Rachael Van Horn
Woodward, Okla. — Update: Due to road conditions and brutal cold, school continues to be out on Wednesday in much of the area, including all of the schools in Woodward County.
Much of the public did remain at home for the most part Tuesday as a winter storm marched through Northwest Oklahoma.
Schools closed as well as higher learning institutions Tuesday, keeping large numbers off the roads. The Woodward County Courthouse was also closed on Tuesday.
Temperatures ranged early Tuesday morning around 27 in the region. The high Tuesday was 31 degree, according to the National Weather Service.
As people woke up Tuesday morning in the panhandle and Woodward however, the storm appeared to some with jobs that have less opportunity for snow days, to have produced less snow than expected and they trudged off to work.
In Woodward, early morning saw about 3 inches of the white stuff on the ground and less than that in the Laverne area. But as the clock struck about 9 a.m. the real heavy snow began to fall.
As of noon, the Laverne area had received about 4 to 5 inches and Woodward about 6 inches, according to local reports.
According to the Oklahoma Department of Transportation, road conditions are slick and extremely hazardous. Travel was still being discouraged late Tuesday.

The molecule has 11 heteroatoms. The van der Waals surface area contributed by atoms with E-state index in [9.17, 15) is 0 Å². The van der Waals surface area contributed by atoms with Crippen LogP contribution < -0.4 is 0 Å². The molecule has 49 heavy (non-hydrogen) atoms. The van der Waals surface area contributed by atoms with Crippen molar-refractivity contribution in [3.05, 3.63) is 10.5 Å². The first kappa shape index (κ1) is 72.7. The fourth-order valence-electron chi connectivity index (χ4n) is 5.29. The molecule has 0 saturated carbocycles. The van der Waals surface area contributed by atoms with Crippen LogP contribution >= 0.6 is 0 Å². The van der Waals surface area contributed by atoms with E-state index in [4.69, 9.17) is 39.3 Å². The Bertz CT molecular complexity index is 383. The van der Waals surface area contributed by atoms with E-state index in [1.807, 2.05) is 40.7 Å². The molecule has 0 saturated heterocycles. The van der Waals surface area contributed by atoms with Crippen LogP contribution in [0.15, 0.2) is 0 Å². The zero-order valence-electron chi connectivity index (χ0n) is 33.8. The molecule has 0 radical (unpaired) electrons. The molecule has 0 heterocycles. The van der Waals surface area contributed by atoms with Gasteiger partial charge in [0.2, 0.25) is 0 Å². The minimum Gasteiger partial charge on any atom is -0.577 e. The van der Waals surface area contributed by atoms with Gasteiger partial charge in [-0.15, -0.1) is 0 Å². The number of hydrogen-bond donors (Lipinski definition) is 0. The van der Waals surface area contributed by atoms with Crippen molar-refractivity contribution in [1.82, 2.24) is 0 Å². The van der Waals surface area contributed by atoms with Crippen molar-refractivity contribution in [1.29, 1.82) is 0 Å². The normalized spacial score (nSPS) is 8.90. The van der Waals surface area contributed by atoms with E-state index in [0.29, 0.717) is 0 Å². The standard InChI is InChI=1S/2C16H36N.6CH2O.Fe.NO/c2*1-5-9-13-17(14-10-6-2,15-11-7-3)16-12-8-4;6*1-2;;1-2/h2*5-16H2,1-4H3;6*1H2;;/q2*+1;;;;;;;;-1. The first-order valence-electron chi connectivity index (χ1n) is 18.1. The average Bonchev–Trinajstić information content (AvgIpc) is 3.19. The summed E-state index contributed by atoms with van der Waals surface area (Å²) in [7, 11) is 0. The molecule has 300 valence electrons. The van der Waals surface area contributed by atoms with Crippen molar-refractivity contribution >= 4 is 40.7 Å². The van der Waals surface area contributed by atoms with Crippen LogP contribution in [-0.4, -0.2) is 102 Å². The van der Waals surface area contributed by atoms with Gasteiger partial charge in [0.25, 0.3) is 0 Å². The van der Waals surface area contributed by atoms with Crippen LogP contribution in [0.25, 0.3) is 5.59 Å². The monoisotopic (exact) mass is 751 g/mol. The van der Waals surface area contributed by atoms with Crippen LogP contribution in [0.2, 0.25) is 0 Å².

However, if you have to travel, they suggest calling the Department of Transportation so they can advise you of road conditions to your destination.
Earlier though, the less than expected snow overnight gave some more hope of getting out early and getting work done.
According to oilfield contractor, Evelyn Dixon, that was before it began looking a little more like a blizzard.
As the morning dragged along, Dixon found herself struggling to get to some oil wells located on lease roads that can be difficult on good days, she said. Add some snow and basically no visibility and her day became longer than she had expected.
“You just can’t see when you’re driving at all,” Dixon said. “It’s white out conditions out here.”
That sentiment was mirrored by Harper County employee, Mark Jones, who set about grading highly traveled county roads Tuesday around 10 a.m.
“You better watch out because you can’t tell where the road ends and the ditch begins,” he said.
Snow accumulations were predicted to begin around 1 a.m. and may have seemed delayed for a few hours as the front contracted a little, said meteorologist Wayne Ruff of the National Weather Service in Norman.
“Contracted means it started later but will end earlier,” he said.
But that doesn’t mean good weather is on the horizon any time soon, he said.
Temperatures overnight will reach 2 degrees with winds up near 28 miles per hour, Ruff said.
That makes for some dangerous wind chills for both humans and animals alike.
“Especially I should mention the wind chills on Thursday,” he said. “On Wednesday the wind chills will be like negative 5 to negative 10 degrees. But on Thursday, they could be the coldest we’ve seen this year so far at minus 15 to 20 degrees.”
That isn’t the only “good” news, Ruff said.
More snow, up to five or six more inches could fall before the week is over, he said.
“Mostly that will happen late Thursday and early Friday morning with about three inches then and then about another three to five inches could fall on Saturday morning,” he said.
By early evening on Wednesday one possible injury accident had been reported on U. S. Highway 412 east of Woodward.